A great website to help further build your reputation is Help A Reporter Out. Sign up as a “source” and every day, three times a day, you will receive literally hundreds of questions from reporters. Answer those that pertain to your profession or industry and, before you know it, you will have media citations which you can share with your LinkedIn and social media networks and include on your personal Profile and Company Page.

Similarly, opening an account on the podcast site BlogTalkRadio, can also help in the building of your brand. If you are proactive, you could be a guest on podcasts. Once the interviews go live, so to speak, you will then have links to share as updates, not to mention having something to add to your Profile and Company Page, thus making them multimedia.

There is no doubt that this is a time-intensive activity, but if you have the time, it is time well spent. And, if not, there’s someone you can hire to do the work for you.

Employers: Only Ask Neutral Questions When Interviewing Candidates

You ask a question. You mean one thing. Your listeners interpret it differently. They answer based on what they hear, not on what you thought you said. Now you are in trouble.

Let me reword that: In a job interview, you never want to prejudice an answer by asking a question based on your personal convictions. If you do, you may get the wrong answer or, if you prefer, the correct answer to the wrong question, meaning, not the question you meant to ask.

I thought of this when I saw a photo update on LinkedIn featuring the following photo:

It did not ring true. But note the heading, “Muslim Ban.” So it is safe to assume that the premise of the question was that President Trump’s recent executive order was against Muslims. The question probably was, “Do you in favor of, or do you oppose, President’s Trump ban on Muslim’s entering the country?

Now, to be fair, that poll was taken on December 8 and 9. Even so, I doubt that support has grown over the past two months for a “Muslim ban.” Yet, two months later, when a poll reported by US World & News Report asked about a “travel ban,” the results were totally different:

Politics aside, and while not related in any way to employment, this is a great visual reminder that, when interviewing candidates for a job, you have to be specific and neutral. Never reveal a bias in a question. If you do, your decision making will be flawed because the information you receive will be inaccurate. You could end up hiring the wrong person.

How to Answer Interviewer Questions with an Ulterior Motive

The classic example is, “What are your weaknesses?” What the interviewer is really asking is, “Why shouldn’t I hire you?”

But let’s forget about the classics. A career counseling client just asked me how to respond to two questions she was recently asked, the first at a job fair and the second at an actual interview.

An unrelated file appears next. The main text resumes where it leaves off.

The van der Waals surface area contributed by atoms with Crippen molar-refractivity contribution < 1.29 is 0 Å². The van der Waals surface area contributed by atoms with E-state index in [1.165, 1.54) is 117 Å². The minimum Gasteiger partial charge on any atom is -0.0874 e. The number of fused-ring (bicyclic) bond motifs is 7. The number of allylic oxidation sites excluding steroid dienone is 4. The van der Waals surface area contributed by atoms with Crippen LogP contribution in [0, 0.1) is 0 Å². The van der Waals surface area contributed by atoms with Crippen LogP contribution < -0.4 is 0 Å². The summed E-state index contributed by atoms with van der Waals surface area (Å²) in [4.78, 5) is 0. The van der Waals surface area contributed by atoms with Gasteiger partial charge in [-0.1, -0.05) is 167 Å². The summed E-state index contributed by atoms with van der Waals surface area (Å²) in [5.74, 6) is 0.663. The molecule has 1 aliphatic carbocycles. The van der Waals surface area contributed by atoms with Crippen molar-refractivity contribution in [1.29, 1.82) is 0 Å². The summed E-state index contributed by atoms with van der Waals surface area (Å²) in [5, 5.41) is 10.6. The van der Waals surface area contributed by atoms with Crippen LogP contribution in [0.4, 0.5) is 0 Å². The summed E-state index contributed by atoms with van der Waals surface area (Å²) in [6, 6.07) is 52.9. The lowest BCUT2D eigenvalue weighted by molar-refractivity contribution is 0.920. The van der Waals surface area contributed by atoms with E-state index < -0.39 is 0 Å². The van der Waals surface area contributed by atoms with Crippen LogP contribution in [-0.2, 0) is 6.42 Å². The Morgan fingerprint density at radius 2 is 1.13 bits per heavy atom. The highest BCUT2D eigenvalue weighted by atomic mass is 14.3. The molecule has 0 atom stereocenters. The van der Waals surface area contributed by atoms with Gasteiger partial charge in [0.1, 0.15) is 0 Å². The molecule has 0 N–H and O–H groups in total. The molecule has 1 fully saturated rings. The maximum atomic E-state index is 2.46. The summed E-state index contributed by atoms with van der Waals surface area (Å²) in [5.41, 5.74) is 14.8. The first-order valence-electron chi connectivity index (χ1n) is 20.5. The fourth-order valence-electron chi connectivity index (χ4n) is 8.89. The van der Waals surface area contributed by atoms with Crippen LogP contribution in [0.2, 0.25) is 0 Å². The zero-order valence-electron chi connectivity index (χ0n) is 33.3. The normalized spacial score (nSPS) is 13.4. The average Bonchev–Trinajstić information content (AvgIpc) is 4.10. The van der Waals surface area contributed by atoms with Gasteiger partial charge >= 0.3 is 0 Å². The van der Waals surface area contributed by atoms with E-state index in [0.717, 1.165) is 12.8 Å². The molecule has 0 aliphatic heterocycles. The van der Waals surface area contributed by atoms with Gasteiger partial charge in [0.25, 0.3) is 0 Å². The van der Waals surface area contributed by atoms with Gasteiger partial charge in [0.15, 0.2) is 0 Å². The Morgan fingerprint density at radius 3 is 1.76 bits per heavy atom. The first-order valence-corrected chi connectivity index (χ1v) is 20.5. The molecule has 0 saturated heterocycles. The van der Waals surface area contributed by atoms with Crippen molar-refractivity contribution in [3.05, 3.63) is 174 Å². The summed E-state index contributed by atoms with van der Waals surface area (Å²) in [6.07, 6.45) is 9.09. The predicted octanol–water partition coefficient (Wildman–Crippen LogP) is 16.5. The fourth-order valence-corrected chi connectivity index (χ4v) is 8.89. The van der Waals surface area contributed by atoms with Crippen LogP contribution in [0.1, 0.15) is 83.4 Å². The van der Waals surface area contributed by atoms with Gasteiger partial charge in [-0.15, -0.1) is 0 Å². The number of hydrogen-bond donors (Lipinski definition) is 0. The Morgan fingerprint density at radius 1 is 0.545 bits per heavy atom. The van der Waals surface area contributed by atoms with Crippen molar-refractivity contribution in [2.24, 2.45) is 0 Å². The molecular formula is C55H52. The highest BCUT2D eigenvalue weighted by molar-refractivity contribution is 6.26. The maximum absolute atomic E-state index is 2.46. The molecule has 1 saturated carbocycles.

How is your job search going?

No, you can’t say what you want to say. “None of your business!” is not a proper response.

What’s behind the question? What are they really asking? Here are the possibilities:

Nothing at all. The person is just being friendly. So you have to provide a substantive answer, without saying anything concrete. Why?

They may not be friendly. Maybe they want to know if they can get you cheap. If you say things are going poorly you are weakening your bargaining position.

On the other hand, if you say they are going well, maybe they will think you will cost too much or maybe, since things are going well for you, being friendly, they may choose the person who is having a tough time – assuming that you are both equally qualified for the position.

And, naturally, this could all just be paranoia and you are overthinking. It was just an innocent question. So how do you respond?

I think there is a turnaround. I feel like there are more jobs but, on the other hand, it appears that more people are reentering the job market, so there is greater competition. What are you seeing?

First, you have shown that you know about the latest job creation/unemployment stats. Second, you have properly analyzed them without getting into politics. And, third, you have turned it around by turning the question into a conversation. You have answered without providing any real personal information. You have nothing about which to worry.

Where else are you applying?

You are in an interview. It is going well. And then out the blue comes the “Where else are you applying?” question is asked. Why?

Again, this is none of their business. Except that it actually is THEIR business. They are hoping to find out from you about their competition. You have nothing to gain from answering the question. If there are a lot of places, you can come across as desperate and unfocused and unwanted. If there are only a few, they might think they can get you cheap because of your limited choices.

But I doubt the question has anything to do with you. As stated, it has to do with their competition. They are using you for an exercise in legal corporate espionage.

So what’s the answer?

Confidentiality is very important for me. Just as I will not talk about you with other prospective employers, I won’t talk to you about them. I would not be comfortable doing so.

If they object, you know you don’t want to work for them and, in all likelihood, the job isn’t real. (It does happen!) In any event, you have shown that you are ethical so you can leave with your head high.